AIM 10-2-3

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10-2-3. Landing Zone Safety

a. This information is provided for use by helicopter emergency medical services (HEMS) pilots, program managers, medical personnel, law enforcement, fire, and rescue personnel to further their understanding of the safety issues concerning Landing Zones (LZs). It is recommended that HEMS operators establish working relationships with the ground responder organizations they may come in contact with in their flight operations and share this information in order to establish a common frame of reference for LZ selection, operations, and safety.

b. The information provided is largely based on the booklet, LZ - Preparing the Landing Zone, issued by National Emergency Medical Services Pilots Association (NEMSPA), and the guidance developed by the University of Tennessee Medical Center's LIFESTAR program, and is used with their permission. For additional information, go to http://www.nemspa.org/.

c. Information concerning the estimation of wind velocity is based on the Beaufort Scale. See http://www.spc.noaa.gov/faq/tornado/beaufort.html for more information.

d. Selecting a Scene LZ

1. If the situation requires the use of a helicopter, first check to see if there is an area large enough to land a helicopter safely.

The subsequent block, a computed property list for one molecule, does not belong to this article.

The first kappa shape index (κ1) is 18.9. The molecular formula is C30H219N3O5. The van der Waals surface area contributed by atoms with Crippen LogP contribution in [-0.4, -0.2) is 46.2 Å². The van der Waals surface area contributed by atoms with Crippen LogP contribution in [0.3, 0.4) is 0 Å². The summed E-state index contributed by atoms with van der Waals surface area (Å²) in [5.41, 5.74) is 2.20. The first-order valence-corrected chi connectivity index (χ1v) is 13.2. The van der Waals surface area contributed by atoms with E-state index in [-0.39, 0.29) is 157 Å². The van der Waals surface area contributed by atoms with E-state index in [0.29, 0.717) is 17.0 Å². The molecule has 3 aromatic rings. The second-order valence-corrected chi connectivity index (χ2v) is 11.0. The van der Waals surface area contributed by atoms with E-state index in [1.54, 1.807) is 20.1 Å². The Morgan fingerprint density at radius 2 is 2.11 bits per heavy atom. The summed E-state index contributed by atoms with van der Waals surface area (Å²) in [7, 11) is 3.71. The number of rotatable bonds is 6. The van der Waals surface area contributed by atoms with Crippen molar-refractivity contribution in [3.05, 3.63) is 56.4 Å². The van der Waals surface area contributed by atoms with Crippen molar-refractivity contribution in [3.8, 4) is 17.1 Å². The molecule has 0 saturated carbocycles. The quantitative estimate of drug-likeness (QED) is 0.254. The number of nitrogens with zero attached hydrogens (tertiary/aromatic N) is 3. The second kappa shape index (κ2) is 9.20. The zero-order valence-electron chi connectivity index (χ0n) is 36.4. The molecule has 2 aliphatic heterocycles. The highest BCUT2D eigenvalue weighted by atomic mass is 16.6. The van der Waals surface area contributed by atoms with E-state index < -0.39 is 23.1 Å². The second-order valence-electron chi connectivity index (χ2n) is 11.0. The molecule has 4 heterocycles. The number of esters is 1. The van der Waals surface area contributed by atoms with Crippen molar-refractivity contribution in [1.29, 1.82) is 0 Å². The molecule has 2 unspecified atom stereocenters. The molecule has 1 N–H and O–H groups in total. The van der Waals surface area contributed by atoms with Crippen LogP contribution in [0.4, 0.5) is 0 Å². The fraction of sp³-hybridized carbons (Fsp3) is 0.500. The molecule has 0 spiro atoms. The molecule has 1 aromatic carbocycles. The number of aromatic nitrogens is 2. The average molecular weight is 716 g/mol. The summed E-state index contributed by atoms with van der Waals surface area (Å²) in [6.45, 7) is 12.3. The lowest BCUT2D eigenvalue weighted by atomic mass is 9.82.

FIG 10-2-4 Recommended Minimum Landing Zone Dimensions

2. For the purposes of FIG 10-2-4 the following are provided as examples of relative helicopter size:

(a) Small Helicopter: Bell 206/407, Eurocopter AS-350/355, BO-105, BK-117.

(b) Medium Helicopter: Bell UH-1 (Huey) and derivatives (Bell 212/412), Bell 222/230/430 Sikorsky S-76, Eurocopter SA-365.

(c) Large Helicopter: Boeing Chinook, Eurocopter Puma, Sikorsky H-60 series (Blackhawk), SK-92.

3. The LZ should be level, firm and free of loose debris that could possibly blow up into the rotor system.

4. The LZ should be clear of people, vehicles and obstructions such as trees, poles and wires. Remember that wires are difficult to see from the air. The LZ must also be free of stumps, brush, post and large rocks. See FIG 10-2-5.

FIG 10-2-5 Landing Zone Hazards

5. Keep spectators back at least 200 feet. Keep emergency vehicles 100 feet away and have fire equipment (if available) standing by. Ground personnel should wear eye protection, if available, during landing and takeoff operations. To avoid loose objects being blown around in the LZ, hats should be removed; if helmets are worn, chin straps must be securely fastened.

6. Fire fighters (if available) should wet down the LZ if it is extremely dusty.

e. Helping the Flightcrew Locate the Scene

1. If the LZ coordinator has access to a GPS unit, the exact latitude and longitude of the LZ should be relayed to the HEMS pilot. If unable to contact the pilot directly, relay the information to the HEMS ground communications specialist for relaying to the pilot, so that they may locate your scene more efficiently. Recognize that the aircraft may approach from a direction different than the direct path from the takeoff point to the scene, as the pilot may have to detour around terrain, obstructions or weather en route.